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Searching for bioactive compounds from macroalgae with interest in aquaculture as immunostimulants
Lomotey, I. (2011). Searching for bioactive compounds from macroalgae with interest in aquaculture as immunostimulants. MSc Thesis. University of Algarve, Centre of Marine Science: Faro. 33 pp.

Thesis info:
    University of Algarve; Faculty of Marine and Environmental Sciences; Centre of Marine Sciences (CCMAR), more

Available in Author 
    VLIZ: Non-open access 227021
Document type: Dissertation

Keywords
    Bioactive compounds; Immunostimulants; Marine

Author  Top 
  • Lomotey, I.

Abstract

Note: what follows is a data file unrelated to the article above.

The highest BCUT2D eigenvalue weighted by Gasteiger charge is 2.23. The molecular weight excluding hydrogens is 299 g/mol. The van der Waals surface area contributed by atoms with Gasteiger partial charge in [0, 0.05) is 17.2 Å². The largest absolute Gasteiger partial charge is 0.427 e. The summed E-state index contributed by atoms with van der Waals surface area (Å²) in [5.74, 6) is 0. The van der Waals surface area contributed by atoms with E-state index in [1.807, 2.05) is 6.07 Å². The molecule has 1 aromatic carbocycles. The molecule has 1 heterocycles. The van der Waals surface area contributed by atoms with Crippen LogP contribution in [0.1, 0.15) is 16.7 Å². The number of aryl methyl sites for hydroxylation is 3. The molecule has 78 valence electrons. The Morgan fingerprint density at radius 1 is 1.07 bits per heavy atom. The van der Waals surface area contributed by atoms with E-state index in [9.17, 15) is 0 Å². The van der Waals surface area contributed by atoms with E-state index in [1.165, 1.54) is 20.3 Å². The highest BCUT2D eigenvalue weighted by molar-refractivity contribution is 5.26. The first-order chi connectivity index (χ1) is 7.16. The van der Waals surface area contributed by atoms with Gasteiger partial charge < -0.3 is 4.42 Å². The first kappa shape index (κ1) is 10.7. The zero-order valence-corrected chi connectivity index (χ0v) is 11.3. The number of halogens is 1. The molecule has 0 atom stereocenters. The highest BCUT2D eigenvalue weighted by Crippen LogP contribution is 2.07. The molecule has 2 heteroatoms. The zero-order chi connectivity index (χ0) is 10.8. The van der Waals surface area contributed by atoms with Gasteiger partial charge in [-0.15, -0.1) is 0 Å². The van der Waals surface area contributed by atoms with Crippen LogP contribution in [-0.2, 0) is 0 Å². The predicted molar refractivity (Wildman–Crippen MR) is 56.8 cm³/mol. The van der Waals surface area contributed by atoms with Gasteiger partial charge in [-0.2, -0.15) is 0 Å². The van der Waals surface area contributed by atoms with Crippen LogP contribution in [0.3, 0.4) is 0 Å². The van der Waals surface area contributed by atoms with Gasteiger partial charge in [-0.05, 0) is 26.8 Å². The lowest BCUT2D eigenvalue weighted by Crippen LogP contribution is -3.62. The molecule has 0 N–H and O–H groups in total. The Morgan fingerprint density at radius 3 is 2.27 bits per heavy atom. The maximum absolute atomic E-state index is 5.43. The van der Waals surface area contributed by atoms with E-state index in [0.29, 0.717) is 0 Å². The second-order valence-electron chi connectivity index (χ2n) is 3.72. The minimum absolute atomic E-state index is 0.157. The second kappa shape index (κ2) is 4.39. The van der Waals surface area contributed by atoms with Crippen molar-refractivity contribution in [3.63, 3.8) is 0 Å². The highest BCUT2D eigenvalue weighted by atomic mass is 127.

The occurrence of antibiotic resistant bacteria associated with fish diseases is a worldwide problem in aquaculture, which has received considerable attention in the last years and continues to increase due to the absence of a more effective and safer use of antibiotics. Phagocytosis is one of the main mediators of non-specific immunity to pathogens including bacteria, viruses, and parasites in fish. In mammals phagocyte activation is usually associated with an abrupt rise in oxygen consumption, leading to the production of reactive oxygen species, which have potent microbicidal activities and play an important role in the host defence against microorganisms. Macro- and microalgae contain several bioactive compounds. In fish, it has been shown that seaweed-derived chemicals can modify the activity of some components of the immune system and increase protection against disease. In this context, the objectives of this work are to compare the effects of extracts from selected species of Cystoseira on the respiratory burst of Sparus aurata phagocytes, evaluate the antibacterial activities of the extracts on common bacteria pathogens in aquaculture and the antioxidant and metal chelating properties of selected Cystoseira species. Methodologies employed included extraction of natural compounds; isolation of head kidney phagocytes, determination of reactive oxygen species production; evaluation of the extracts toxicity and determination of their antioxidant and antibiotic potential. The stimulatory effects of the extracts varied within species, with the best response for NO production obtained with C. humilis at the concentration of 10 mg/mL. Extracts from C. humilis, C. compressa, C. nodicaulis and C. usneoides had stimulatory effect on superoxide anion (O2-), except for C. tamariscifolia, which did not induce any stimulatory effects on the cells at all concentrations tested. Water extract of C. compressa, C, nodicaulis, C. tamariscifolia and C. usneoides showed antioxidant activity and the highest antioxidant activity was obtained with C. compressa with an IC50 value of 1.42 mg/mL. C compressa was the only species showing chelating activity against copper with an IC50 of 4.64 mg/mL. The species C. tamariscifolia and C. humilis also showed chelating activity against iron and the best result was the one obtained with C. tamariscifolia with an IC50 of 5.45 mg/mL. However, extracts from the five species of Cystoseira did not show antibiotic properties. Results suggest that water soluble extracts of selected Cystoseira species do have interests as immunostimulants and are therefore promising candidates for more detailed in vitro and in vivo studies.

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